July 23, 2024
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July 23, 2024
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Linking Northern and Central NJ, Bronx, Manhattan, Westchester and CT

Do you remember the phrase “What’s Up?” You would see your friend in school and say, “Hey, what’s up?” If you wanted to be funny, you would say, “Hey dude, what is up?” If the dude wanted to be funny, he would say, “The sky, the clouds, the trees…” and everyone would have a good laugh. No one ever really answered the question seriously because kids have short attentions spans and unless it has to do with girls, boys or sports—who really cares? The fact that they were communicating at all was a positive sign, and it did not matter how few words they were using.

When you ask your kids “what’s up,” don’t make it a question because apparently, asking your kids questions is really annoying and the only answer you will get it is “nothing.” If they are in a decent mood, you might get a “nothing, what’s up with you?” And then you don’t know if you should really answer them or not for fear that they will totally ignore you and dismiss your feelings and you will be hurt, even though you know this is totally normal behavior for a teenager. Was that a run-on sentence? So, really, the lesson learned here is the phrase “what’s up” should be saved for people you see in the supermarket who you don’t have much to do with, but you are standing right next to each other and it would be totally awkward if you didn’t say anything at all, so “what’s up” is pretty innocuous. Unless they tell you about their recent dispute with their neighbor of some sort of mole they aren’t too comfortable with and then you will rue the day you tried a pleasant “what’s up” to ease the tension. Just be like most people and ignore the person totally and completely. No harm, no foul and move along. I like to call it the “I am so thin they don’t even see me and that is why they don’t say hello” syndrome.

Now, we have just learned the lessons of “what’s up,” but what about the lessons of whats app? What is whats app? I don’t even think I am spelling it right. I first learned of WhatsApp last year when son #1 was in Israel. Apparently, it is a magical app that you can use when you are abroad and there is no charge for the texting. You can send pictures, possibly videos and voice-notes (though I have no idea what those are) and the biggest deal about WhatsApp is that you can set up group chats.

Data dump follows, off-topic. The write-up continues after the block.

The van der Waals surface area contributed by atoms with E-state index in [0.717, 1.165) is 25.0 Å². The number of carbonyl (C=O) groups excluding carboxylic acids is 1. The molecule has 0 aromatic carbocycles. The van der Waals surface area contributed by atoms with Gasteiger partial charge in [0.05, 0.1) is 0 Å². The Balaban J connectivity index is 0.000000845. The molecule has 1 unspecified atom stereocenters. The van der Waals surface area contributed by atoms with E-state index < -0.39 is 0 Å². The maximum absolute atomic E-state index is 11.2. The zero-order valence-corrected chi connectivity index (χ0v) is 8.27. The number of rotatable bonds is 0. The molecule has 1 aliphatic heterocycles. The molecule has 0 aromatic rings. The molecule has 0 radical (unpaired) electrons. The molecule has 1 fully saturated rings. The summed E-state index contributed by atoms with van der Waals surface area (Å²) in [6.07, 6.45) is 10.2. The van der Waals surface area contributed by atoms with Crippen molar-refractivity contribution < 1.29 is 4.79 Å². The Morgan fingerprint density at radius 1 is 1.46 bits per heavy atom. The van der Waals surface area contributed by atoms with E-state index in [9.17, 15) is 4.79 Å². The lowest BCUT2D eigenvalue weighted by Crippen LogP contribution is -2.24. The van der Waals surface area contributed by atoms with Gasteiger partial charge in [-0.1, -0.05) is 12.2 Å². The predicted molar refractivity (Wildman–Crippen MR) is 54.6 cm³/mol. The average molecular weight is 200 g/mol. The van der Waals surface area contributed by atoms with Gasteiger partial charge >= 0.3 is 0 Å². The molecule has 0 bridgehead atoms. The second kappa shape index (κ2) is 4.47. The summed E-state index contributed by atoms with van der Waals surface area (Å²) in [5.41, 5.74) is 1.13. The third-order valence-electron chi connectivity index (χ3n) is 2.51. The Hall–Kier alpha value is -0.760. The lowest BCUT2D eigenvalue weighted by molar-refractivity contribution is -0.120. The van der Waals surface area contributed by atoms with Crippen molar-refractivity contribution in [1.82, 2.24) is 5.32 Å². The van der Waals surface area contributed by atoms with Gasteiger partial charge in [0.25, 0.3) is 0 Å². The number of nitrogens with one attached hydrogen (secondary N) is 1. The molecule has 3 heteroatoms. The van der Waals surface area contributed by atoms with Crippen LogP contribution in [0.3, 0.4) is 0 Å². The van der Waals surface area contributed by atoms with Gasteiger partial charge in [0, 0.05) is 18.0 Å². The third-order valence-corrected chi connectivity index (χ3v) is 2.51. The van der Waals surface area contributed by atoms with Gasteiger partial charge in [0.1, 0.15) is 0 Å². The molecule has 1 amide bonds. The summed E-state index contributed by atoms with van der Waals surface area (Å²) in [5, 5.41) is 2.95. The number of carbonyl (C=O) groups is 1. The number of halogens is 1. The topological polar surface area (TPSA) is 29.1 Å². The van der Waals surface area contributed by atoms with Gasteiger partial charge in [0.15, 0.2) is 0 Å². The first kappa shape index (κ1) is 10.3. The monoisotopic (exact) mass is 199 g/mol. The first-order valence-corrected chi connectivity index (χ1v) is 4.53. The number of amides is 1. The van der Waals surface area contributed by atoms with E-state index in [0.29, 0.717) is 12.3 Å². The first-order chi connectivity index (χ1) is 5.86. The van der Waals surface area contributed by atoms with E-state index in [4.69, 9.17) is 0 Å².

Due to the miraculous events of my receiving an iPhone, my carpool for high school has a WhatsApp group. This has been both humorous and helpful. “I am not coming in carpool.” “I am coming in carpool, no wait, I am not coming in carpool.” “We are outside your house.” “We are still outside your house.” Yes, frustrating, but definitely more effective than relying on teenage boys to actually tell you if they are coming in carpool. This is one example of the WhatsApp group.

Now these chats, I have learned through snooping, can be used for good and for evil. For example, you can have a WhatsApp group for your family that doesn’t include their mother. Which basically means, your entire family can complain about you and you don’t even know it; but boys, I will change if I know what’s wrong, I promise, please don’t cart me away yet. Then there are the family chats on WhatsApp. If you have learned anything about my family, it is that they all love sports. After taking a spin class yesterday (yes, big girls can spin), I looked down at my phone and there were 96 missed whatsapps. I got a little nervous. If something was wrong, wouldn’t someone have tried to reach me a different way? Sorry, forgot they were boys.

So I figure out how to open the group chat and there were 96 messages about…well, I am still not sure what they were about. There were pictures of football team rankings, possibly something about college basketball, reference to a player name AP (which may or may not be Adrian Peterson of the Minnesota Vikings), back and forth the brothers posting things that could have been in Chinese for all it meant to me. So my point really is—why can’t this stuff be in the chat group that I am not invited too? I have no idea. I am just happy they want to include me. And next time I cautiously say “what’s up” and they look at me like I have three heads, I will quietly tiptoe backwards, grab my phone and say “Oh, I meant whatsapp…how about those Carolina Panthers?” And order will be restored..hopefully.

Banji Ganchrow is a self-proclaimed writer who is trying to figure out why son #2 insists on sleeping on the couch when he has a perfectly good bed in his room. The fact that he wears his winter coat is a totally different issue.

By Banji Latkin-Ganchrow

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